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Blount Report: Affairs in Hawaii

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               HAWAIIAN   ISLANDS					1195

The celebration of the day started early in the morning, and a regular Fourth of July noise was heard from all 
quarters. Guns, firecrackers, bombs, tin horns, and every other available instrument that would make a noise was 
used. At about 6 a. m. the "antiques and horribles" turned out. At 9:30 the parade of the military forces started and 
drew an immense crowd, estimated at at least 4,000 people, who watched their evolutions with great interest. The 
reception of the President and Mrs. Dole was also a big attraction.
The raising of the big American flag on the flag pole of the American League also took place during the morning. In 
the afternoon the band concert at Thomas Square attracted a large crowd.
But the crowning event of the day occurred in the evening. Palace Square was not only crowded, but it was 
absolutely jammed with a seething mass of humanity. Fully 7,000 people were present at the evening's celebration, 
and they were amply repaid for their trouble in going. There has never been such a crowd on any previous occasion 
in the history of Hawaii as assembled at the mass meeting last evening, and the fact that it was, in spite of the 
immense number, a most orderly gathering, is a matter of congratulation for the people of Honolulu.
The executive building and the grounds were a bower of loveliness. Thousands of lanterns were scattered about, 
suspended on trees, shrubbery, and every available point, while the building itself seemed covered with the soft 
radiance of innumerable lamps. Stretching from the ground on one side to the ground on the other, and extending to 
the highest point of the flag poles on the executive building, was a row of delicately colored lanterns. At the top of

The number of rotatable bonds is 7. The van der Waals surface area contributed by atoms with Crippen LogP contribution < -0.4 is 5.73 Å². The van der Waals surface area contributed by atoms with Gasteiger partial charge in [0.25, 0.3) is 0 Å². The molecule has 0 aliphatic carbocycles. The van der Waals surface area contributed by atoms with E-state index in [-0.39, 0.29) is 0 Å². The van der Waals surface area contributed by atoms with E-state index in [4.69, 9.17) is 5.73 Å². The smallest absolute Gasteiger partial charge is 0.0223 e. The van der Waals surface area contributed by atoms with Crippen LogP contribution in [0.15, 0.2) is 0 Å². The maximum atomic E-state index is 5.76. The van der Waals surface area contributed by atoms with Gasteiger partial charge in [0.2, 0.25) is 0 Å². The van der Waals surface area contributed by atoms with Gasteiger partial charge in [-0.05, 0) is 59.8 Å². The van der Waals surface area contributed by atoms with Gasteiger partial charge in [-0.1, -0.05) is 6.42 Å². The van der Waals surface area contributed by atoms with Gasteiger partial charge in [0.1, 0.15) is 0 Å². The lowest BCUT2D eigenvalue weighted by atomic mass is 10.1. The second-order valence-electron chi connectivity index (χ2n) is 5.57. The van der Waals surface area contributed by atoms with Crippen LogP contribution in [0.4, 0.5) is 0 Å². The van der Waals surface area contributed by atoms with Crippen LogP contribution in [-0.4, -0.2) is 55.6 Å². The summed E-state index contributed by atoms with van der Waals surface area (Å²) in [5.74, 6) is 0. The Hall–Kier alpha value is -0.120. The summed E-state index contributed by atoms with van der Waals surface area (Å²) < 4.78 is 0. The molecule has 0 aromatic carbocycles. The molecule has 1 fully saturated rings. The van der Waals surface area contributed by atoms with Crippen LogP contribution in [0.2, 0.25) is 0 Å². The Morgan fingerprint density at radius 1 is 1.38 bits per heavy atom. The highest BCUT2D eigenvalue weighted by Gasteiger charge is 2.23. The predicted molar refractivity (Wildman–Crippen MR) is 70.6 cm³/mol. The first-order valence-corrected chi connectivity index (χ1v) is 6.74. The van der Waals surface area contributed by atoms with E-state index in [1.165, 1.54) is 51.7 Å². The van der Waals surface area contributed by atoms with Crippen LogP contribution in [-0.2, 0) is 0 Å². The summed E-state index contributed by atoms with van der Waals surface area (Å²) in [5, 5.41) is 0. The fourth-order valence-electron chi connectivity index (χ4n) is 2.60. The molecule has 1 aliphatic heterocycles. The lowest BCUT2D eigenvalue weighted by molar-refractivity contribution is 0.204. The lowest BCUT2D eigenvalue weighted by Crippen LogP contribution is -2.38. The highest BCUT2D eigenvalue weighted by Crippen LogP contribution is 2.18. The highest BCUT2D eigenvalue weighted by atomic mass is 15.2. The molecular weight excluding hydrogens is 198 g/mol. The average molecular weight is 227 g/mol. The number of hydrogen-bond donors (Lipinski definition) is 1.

each flag pole was a circlet of lanterns. Across the entrance to the former palace, a row of brilliant red lights was 
extended. Each balcony was illuminated, and the whole building and grounds looked like a glimpse of fairyland.
All along the front of the grounds of the executive building a row of lanterns, lighted by incandescent electric lights, 
made a grand display. In front of the speaker's stand two long lines of flags of all nations were crossed. The stand 
itself was lighted by a number of lanterns and decorated with American flags. A few chairs were placed in front of 
the stand, but the great majority of the listeners stood.
Before the speeches began a great many fireworks were set off in the executive building yard. The display was 
magnificent, and is an immense credit to those in charge. There were firecrackers, skyrockets, dynamite bombs, red 
and green lights, and many other kinds of fiery illuminations, both before and after speech-making. They were fired, 
from all parts of the grounds and from the top of the building, and were greatly enjoyed by the thousands present.
A more detailed account of the day's proceedings follows:


The Antiques and Horribles made their appearance at 6 o'clock, as advertised. All Fort street, between King and 
Hotel, was crowded with people, mostly little boys, who were out early to see fun.
About 6:30 o'clock the procession started up Fort street. The caricatures were not horrible enough, and so created 
but little mirth and laughter. One of the characters represented Blount carrying a rat trap on which were the words 
"Blount's instruments." Much fun was caused by one of the Antiques running through the crowd on a bullock. The 
take-off on Mrs. Vina King and George Washington was poor. Satan made a good hit. About 7:30 o'clock the 
Antiques and Horribles, after parading through the principal streets, broke up near May's store on Fort street.


The  huge flag of the American League was unfurled to the breeze during the morning, accompanied by martial 
strains from the band. The tall flagpole, with a big star on its top, looked rather bare before the big banner was 
hauled up, but when the wind caught the large folds of the flag, and the Stars and Stripes floated gracefully to the 
breeze, the pole was complete, and a cheer went up from the crowd that had assembled to see the raising.


An immense throng of people watched the parade of the military on Palace Square during the morning. There were 
over 800 men in line, and the drill passed off in a manner most creditable to the officers and men of the different 
companies. Col. Soper received the troops, and after a short preliminary drill they were handed over to Lieut. Col. 
Fisher, who put them through the manual of arms. After this the

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